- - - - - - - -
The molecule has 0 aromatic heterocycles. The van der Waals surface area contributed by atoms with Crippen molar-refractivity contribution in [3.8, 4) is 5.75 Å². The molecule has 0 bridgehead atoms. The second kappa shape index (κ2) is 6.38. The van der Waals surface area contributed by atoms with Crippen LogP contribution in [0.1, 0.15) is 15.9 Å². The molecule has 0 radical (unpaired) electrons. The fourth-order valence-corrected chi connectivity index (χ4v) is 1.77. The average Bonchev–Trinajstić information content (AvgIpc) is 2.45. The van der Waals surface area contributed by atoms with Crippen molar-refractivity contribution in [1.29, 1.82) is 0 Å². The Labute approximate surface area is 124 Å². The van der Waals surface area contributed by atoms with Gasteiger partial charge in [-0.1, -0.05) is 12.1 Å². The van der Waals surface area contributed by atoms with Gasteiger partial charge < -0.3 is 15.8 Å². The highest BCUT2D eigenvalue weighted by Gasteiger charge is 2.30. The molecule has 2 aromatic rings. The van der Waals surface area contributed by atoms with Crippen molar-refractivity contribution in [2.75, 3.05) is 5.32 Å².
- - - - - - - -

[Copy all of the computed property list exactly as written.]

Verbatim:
The molecule has 0 aromatic heterocycles. The van der Waals surface area contributed by atoms with Crippen molar-refractivity contribution in [3.8, 4) is 5.75 Å². The molecule has 0 bridgehead atoms. The second kappa shape index (κ2) is 6.38. The van der Waals surface area contributed by atoms with Crippen LogP contribution in [0.1, 0.15) is 15.9 Å². The molecule has 0 radical (unpaired) electrons. The fourth-order valence-corrected chi connectivity index (χ4v) is 1.77. The average Bonchev–Trinajstić information content (AvgIpc) is 2.45. The van der Waals surface area contributed by atoms with Crippen molar-refractivity contribution in [1.29, 1.82) is 0 Å². The Labute approximate surface area is 124 Å². The van der Waals surface area contributed by atoms with Gasteiger partial charge in [-0.1, -0.05) is 12.1 Å². The van der Waals surface area contributed by atoms with Gasteiger partial charge < -0.3 is 15.8 Å². The highest BCUT2D eigenvalue weighted by Gasteiger charge is 2.30. The molecule has 2 aromatic rings. The van der Waals surface area contributed by atoms with Crippen molar-refractivity contribution in [2.75, 3.05) is 5.32 Å².